Of course Google isn’t going to take your word for it. What happens when you provide such feedback is that its engineers keep track of responses and use the preponderance of the input to schedule a review. In a few cases where something is a clear and present danger, Google may accelerate the review.
In his blog entry, Gomes explains how Google tries to limit sexually explicit or abusive autocomplete entries, hate predictions and dangerous actions. Also useful, Gomes includes a link to “How Search Works” article.
However what’s most useful about Google’s new search policy is that the company is employing humans to look at problematic results and judge whether they should included in Google’s results or not. Presumably, if they find content that full of hate, lies or blatantly inciting violence, then they will exclude it from search results.
The obvious question is whether Google will effectively kill fake news this way. As Gomes points out in his blog entry, people are always trying to game the system and it’s likely that fake news sites and the hate mongers will use Google's new ranking system to find better ways of getting their search results placed higher.
Even at this early stage it’s easy to try out Google’s new effort in a small way. Do a search for “Why is the sky blue?” and just below the little graphic you’ll see a tiny link that says “feedback.” Click that and you’ll get to provide your input into whether the result was useful.
Unfortunately, maintaining that the sky is blue will probably not be seen as controversial and it’s unlikely to result in hate speech. Searches for other topics don’t necessarily provide the same opportunity for feedback.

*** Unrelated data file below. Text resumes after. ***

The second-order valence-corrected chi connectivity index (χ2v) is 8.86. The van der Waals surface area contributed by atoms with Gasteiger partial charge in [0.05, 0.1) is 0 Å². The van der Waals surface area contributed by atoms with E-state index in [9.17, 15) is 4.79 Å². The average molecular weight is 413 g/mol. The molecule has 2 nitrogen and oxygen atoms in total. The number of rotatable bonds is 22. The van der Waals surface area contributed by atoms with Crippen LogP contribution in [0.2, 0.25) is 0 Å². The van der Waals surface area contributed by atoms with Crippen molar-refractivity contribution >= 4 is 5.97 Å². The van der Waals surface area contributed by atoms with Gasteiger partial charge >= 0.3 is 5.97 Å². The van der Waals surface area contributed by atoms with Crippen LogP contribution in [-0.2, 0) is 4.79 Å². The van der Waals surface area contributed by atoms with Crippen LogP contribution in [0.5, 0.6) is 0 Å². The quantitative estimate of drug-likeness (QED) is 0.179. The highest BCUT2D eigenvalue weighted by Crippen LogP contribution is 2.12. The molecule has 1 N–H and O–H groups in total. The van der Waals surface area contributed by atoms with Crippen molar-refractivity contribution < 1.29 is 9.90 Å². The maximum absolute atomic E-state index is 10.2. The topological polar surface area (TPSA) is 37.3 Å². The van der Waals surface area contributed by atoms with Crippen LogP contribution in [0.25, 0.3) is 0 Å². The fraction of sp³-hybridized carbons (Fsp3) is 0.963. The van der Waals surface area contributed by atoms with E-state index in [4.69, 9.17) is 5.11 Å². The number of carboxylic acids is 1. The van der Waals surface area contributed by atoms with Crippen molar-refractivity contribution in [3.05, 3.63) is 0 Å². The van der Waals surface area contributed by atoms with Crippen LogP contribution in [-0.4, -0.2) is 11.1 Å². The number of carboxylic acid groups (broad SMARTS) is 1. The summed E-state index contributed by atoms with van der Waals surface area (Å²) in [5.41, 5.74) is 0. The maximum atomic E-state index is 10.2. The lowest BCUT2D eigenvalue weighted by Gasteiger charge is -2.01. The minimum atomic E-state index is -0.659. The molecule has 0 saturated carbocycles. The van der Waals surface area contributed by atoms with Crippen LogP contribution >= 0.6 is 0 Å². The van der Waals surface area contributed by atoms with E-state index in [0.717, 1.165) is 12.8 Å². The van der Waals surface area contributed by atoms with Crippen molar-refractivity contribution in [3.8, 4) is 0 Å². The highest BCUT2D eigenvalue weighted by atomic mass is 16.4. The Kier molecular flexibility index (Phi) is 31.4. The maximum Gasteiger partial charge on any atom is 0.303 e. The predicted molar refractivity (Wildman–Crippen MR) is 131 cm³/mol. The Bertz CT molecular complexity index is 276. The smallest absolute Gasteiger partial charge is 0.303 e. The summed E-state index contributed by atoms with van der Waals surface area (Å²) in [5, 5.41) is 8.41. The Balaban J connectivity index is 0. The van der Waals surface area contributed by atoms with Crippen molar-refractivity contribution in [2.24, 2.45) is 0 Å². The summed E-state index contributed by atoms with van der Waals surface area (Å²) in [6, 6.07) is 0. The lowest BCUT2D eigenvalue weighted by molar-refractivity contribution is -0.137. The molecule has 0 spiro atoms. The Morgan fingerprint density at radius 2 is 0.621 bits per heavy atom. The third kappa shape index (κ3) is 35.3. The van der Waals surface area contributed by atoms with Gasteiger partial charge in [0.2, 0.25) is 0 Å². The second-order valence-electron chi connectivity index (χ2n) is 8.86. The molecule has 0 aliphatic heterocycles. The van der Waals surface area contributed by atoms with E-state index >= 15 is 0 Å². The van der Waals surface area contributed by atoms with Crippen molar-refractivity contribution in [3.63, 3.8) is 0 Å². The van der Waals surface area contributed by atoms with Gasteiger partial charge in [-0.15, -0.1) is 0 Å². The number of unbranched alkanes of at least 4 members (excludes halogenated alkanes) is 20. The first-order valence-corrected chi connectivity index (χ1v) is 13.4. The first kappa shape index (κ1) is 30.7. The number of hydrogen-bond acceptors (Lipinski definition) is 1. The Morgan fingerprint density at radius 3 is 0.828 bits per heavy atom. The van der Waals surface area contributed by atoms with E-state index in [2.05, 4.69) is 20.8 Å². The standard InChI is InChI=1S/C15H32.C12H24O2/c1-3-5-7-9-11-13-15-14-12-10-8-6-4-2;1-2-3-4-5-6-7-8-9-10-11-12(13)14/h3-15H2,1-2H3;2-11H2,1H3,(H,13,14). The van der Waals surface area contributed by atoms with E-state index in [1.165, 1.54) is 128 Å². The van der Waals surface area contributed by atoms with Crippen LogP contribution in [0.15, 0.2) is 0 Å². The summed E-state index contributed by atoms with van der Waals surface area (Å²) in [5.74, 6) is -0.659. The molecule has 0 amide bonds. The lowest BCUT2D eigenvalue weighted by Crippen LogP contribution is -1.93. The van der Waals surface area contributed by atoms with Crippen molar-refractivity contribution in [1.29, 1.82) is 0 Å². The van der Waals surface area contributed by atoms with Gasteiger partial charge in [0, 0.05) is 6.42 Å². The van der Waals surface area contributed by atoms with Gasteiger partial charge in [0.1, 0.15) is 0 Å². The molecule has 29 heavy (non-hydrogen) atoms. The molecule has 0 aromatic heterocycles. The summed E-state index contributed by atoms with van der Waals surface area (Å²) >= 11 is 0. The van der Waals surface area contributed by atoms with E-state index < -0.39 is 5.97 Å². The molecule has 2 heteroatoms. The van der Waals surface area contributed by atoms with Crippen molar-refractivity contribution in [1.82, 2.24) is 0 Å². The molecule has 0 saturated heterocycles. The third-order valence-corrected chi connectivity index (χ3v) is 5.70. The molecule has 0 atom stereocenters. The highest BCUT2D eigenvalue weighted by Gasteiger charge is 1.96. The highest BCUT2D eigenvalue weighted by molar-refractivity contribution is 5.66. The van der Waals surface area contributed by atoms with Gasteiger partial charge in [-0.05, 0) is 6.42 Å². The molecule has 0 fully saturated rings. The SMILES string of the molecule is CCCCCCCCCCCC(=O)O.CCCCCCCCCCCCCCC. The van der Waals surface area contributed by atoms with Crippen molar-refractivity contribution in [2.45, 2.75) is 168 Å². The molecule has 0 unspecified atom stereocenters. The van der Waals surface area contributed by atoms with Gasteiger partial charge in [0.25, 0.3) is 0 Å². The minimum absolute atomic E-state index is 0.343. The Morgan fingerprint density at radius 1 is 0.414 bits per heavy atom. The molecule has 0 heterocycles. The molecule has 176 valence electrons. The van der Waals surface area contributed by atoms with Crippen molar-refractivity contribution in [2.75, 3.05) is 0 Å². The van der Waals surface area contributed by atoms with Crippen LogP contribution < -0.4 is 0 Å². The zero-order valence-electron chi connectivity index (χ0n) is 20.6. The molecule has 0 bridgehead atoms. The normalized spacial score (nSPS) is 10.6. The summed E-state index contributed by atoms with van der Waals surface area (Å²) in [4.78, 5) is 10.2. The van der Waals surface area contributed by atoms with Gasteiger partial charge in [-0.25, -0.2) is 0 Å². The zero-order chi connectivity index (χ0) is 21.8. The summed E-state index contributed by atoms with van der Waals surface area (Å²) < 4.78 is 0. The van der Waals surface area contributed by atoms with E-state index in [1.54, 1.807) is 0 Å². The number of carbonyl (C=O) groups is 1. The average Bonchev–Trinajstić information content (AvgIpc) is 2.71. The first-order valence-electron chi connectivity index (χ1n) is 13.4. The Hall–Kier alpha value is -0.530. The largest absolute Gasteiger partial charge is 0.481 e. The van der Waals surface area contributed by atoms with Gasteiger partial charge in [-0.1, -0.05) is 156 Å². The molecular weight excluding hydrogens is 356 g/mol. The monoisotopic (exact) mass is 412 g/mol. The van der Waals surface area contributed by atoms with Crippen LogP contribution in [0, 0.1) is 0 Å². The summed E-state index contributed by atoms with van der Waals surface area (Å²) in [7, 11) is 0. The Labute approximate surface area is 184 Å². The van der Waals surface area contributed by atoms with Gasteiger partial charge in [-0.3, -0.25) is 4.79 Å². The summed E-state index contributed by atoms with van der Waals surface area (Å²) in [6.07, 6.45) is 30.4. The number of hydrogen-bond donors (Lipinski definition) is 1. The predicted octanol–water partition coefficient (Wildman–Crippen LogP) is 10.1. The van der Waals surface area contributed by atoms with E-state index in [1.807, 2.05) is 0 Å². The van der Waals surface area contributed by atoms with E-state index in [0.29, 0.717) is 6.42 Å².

For example, search for “Did the Holocaust really happen,” and you get Wikipedia entries on Holocaust deniers, and you get a prominent result that takes you to an organization called Stormfront, which is related to the Ku Klux Klan and claims the Holocaust didn’t happen.
While the Stormfront site isn’t exactly fake news (fake history is more accurate), it’s filled with misleading information, phony references and unsubstantiated claims. However, there currently is no opportunity in the search results to tell Google that this is fake news or that it’s misleading or anything else.
The challenge for Google is both scale and focus. Google gets what Gomes says are billions of requests daily and while less than one percent are questionable, that’s still a lot of searches. Will Google be able to find its way through the sure mass of potential problems? And how will Google decide which questionable items are serious enough to require some action?
In one sense, Google is to be admired for trying to fight fake news, but on the other hand one wonders if it will be able to keep up the fight given the sheer volume of content and web publishers' ability to find new ways to game the system.